"In all cases, our analysis of the applicability of the protections of the Constitution must be made in light of existing circumstances as well as our historic traditions,"(1) Judge Reinhardt opined, writing for the majority in the Ninth Circuit Court's en banc ruling that reversed its own three-judge panel's earlier ruling on Compassion in Dying v. State of Washington. Introducing a section of the opinion entitled "Historical Attitudes Toward Suicide," he declared:
The majority opinion of the three-judge panel claimed that `a
constitutional right to aid in killing oneself' was `unknown to the
past'... our inquiry is not so narrow. Nor is our conclusion so facile.
The relevant historical record is far more checkered than the majority would
have us believe.(2)
He noted that "[w]hen the Court turns to history, it does not limit its inquiry to the practices at the time of the founding or the time of the adoption of the Fourteenth Amendment."(3) Hence, "Mike the Court in Roe, we begin with ancient attitudes."(4)
Seeking to emulate justice Blackmun as an historian, Judge Reinhardt has achieved the dubious distinction of falling below the less than adequate standards of historical inquiry of the Roe Court's majority, at least when dealing with antiquity. Judge Reinhardt criticized the three-judge panel for its "narrow" historical purview and for its consequent "facile" conclusion. I submit that by broadening his historical horizons to include ancient Jewish and Christian practices, Judge Reinhardt's painfully obvious historical naivete, perhaps coupled with a revisionist agenda, renders his survey of suicide by ancient Jews and Christians not only facile but inaccurate and misleading.
His survey of suicide in classical antiquity, although simplistic, is essentially correct and may be condensed to the following:(5)
1. Not only was suicide not "universally prohibited" in classical antiquity, but it "was often considered commendable in literature, mythology, and practice." It was "glorified" by the Stoics and the magistrates of some communities "even supplied those who wished to commit suicide with the means to do so."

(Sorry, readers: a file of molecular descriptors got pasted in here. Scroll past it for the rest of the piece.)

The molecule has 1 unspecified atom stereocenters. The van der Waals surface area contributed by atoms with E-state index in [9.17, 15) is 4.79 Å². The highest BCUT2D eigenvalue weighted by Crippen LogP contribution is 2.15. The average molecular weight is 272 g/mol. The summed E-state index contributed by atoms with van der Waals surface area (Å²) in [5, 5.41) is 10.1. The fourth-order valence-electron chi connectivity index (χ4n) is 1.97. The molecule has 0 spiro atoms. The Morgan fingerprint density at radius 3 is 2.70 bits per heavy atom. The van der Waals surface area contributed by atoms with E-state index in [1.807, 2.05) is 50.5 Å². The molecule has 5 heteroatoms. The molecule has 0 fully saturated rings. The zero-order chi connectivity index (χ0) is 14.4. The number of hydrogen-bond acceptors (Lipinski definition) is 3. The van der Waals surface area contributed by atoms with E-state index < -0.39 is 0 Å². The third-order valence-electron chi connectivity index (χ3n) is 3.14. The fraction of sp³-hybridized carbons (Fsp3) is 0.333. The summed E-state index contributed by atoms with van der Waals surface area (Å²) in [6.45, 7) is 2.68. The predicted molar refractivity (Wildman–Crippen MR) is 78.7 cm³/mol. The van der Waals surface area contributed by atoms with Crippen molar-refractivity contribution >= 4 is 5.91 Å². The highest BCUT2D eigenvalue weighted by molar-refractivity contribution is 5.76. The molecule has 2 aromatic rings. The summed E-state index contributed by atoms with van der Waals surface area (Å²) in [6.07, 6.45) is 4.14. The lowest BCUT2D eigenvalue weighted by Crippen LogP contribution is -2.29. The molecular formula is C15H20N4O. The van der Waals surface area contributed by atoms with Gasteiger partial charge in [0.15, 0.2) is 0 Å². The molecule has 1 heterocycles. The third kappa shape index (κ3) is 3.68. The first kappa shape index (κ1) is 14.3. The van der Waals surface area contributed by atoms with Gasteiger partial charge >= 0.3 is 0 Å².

2. "In Roe, while surveying the attitudes of the Greeks toward abortion, the Court stated that `only the Pythagorean school of philosophers frowned on the related act of suicide' ... [i]t then noted that the Pythagorean school represented a distinctly minority view." He notes, however, that the Platonists set some moral restrictions on the act.
Most importantly, he presents ancient Jewish and Christian attitudes toward suicide as essentially the same as those of pagans. I shall seek to demonstrate that his passing and inconclusive references to Judaism do no justice to the complexities of the moral issue of suicide in that ancient tradition, and that his analysis of suicide in early Christianity is not only simplistic but is essentially inaccurate.
Judge Reinhardt turned directly from the Greeks and Romans to early Christianity, making only passing reference to Judaism in two footnotes:
1. "The stories of four suicides are noted in the Old Testament--Samson, Saul, Abimlech [sic], and Achitophel--and none is treated as an act worthy of censure."(6)
2. "Other ancient peoples [besides the Greeks and Romans] also viewed suicide with equanimity or acceptance. Hundreds of Jews killed themselves at Masada in order to avoid being captured by Roman legions."(7)
In order to illustrate how misleading these two statements are, made as they were in a judicial ruling on the constitutionality of physician-assisted suicide, I shall first make some introductory observations and then discuss (1) martyrdom, (2) suicide in general, and (3) suicide by the ill and euthanasia in ancient Judaism.
Although the earliest generations of the Hebrew people may have been primarily henotheists, the monotheism that became revealed orthodoxy presented God as One, the sovereign Creator of all things, eternal, omnipotent, omniscient, and immutable. …